Problem: I recently bought a used Metabo Bs 0633 bandsaw but cannot find any marketed t-track attachment for the t-tracks running parallel to the blade.

Question: What is the name or sizing category for a t-track slider for this bandsaw?

Context: I am looking for sliders or bolts or something like that to slide in the track for attachment of jigs and things like this: enter image description here

Photo of the bandsaw: enter image description here

Photo of bandsaw table showing the rip fence that slide in the miter slot perpendicular to the blade: enter image description here

Photo of the bandsaw boiler plate: enter image description here

Photo of the t-track lower part: ~19 mm (~3/4") enter image description here

Photo of the t-track upper part: ~12 mm (~1/2") enter image description here

Photo of the t-track cross section: ~7 mm total depth (~1/4") enter image description here

  • I'm not sure if there are categories for T-tracks and accessories beyond "fits my tool" and "doesn't fit my tool". However, it seems you've got all the critical measurements. Take your measuring tools to your nearest specialty store and measure up their stock of accessories to see if they'll fit. You may also want to measure the actual "T" on the fence to see how much smaller it is. If you get an accessory exactly 12mm wide, it may fit, but not slide.
    – FreeMan
    Commented Oct 9, 2020 at 16:34
  • @FreeMan, 'categories for T-tracks and accessories beyond "fits my tool" and "doesn't fit my tool".' ^_^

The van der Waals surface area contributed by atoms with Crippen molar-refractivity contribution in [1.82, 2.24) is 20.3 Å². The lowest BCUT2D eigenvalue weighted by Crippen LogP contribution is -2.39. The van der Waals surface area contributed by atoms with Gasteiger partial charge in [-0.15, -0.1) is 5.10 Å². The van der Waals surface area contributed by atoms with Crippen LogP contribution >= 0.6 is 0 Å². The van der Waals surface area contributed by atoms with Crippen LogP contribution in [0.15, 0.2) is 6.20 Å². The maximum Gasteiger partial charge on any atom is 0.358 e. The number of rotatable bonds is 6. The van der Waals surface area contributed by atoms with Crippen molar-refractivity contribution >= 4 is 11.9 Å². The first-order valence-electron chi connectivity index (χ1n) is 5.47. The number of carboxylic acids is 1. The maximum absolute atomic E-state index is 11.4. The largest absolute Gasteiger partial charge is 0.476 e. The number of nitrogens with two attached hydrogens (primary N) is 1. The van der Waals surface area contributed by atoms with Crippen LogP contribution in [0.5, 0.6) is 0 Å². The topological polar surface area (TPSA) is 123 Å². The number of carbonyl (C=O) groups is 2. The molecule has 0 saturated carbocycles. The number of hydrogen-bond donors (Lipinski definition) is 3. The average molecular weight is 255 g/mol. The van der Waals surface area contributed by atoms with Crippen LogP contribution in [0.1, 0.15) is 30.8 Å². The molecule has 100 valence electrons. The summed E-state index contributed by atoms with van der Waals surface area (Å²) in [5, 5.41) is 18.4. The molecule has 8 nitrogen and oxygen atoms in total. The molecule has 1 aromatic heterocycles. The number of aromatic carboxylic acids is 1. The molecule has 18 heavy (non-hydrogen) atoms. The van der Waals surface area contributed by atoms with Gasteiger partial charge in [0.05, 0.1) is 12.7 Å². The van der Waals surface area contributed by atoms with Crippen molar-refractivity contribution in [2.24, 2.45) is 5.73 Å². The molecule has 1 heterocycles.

– Graphus
    Commented Oct 9, 2020 at 19:04
  • Just to note, measuring with a rule is likely not going to be accurate enough here to find a perfect fit. You want to use a calipers to get all the relevant dimensions pretty much dead-on. However, if you did get channel that's slightly too wide you can alter it until it's a sliding fit without too much bother. Similarly, if you can only find something that's just a skosh too loose that can be addressed slightly too (using the same technique as for mitre channel that has worn loose over time through use).
    – Graphus
    Commented Oct 9, 2020 at 19:10
  • @FreeMan This is indeed what I tried, but found that some T-tracks are labeled "A", "B", "C" from a local store. [LINK] (baptist.nl/en/houtbewerkers/routing/accessories-for-routing/…) There are also some tracks available from Amazon/Aliexpress titled "Type 45" and "Type 19". e.g.: -"Type 45": With slide measure side that is similar in size to my needs: aliexpress.com/item/… -"Type 19": ae01.alicdn.com/kf/…
    – PhDeadlift
    Commented Oct 11, 2020 at 9:55
  • @Graphus Agreed on the calipers. I figured it may be a standardized size that is used on more tools. I was actually just thinking to take a carriage bolt and see if it fits well enough. Maybe I need to file down the edges or bottom for some flat sizes. I will let you know when I give it a shot.
    – PhDeadlift
    Commented Oct 11, 2020 at 10:00

1 Answer 1


This is not a type of T-track, but a solution I have found is to file off the top and square the edges of the top of a M8 carriage bolt. It fits well enough for clamping operations. It has more slop than you may need for proper sliding work. I may not have needed to file the edges down at all.

Filed M8: M8 Filed top and edges

Bolt fit into T Track: Bolt in T Track

Shown used as a clamp in an adjustable resaw fence: Clamping a fence

  • Excellent! Self-answers are appropriate and appreciated. Did you file down just the shoulders of the carriage bolt, or did you have to thin down the head, too?
    – FreeMan
    Commented Oct 13, 2020 at 11:38
  • 1
    Thanks! I did have to file down both head and shoulders. I made another and found it better to fully file down the head before the shoulders. That way the shoulder can be tightly dialed in.
    – PhDeadlift
    Commented Oct 14, 2020 at 15:31

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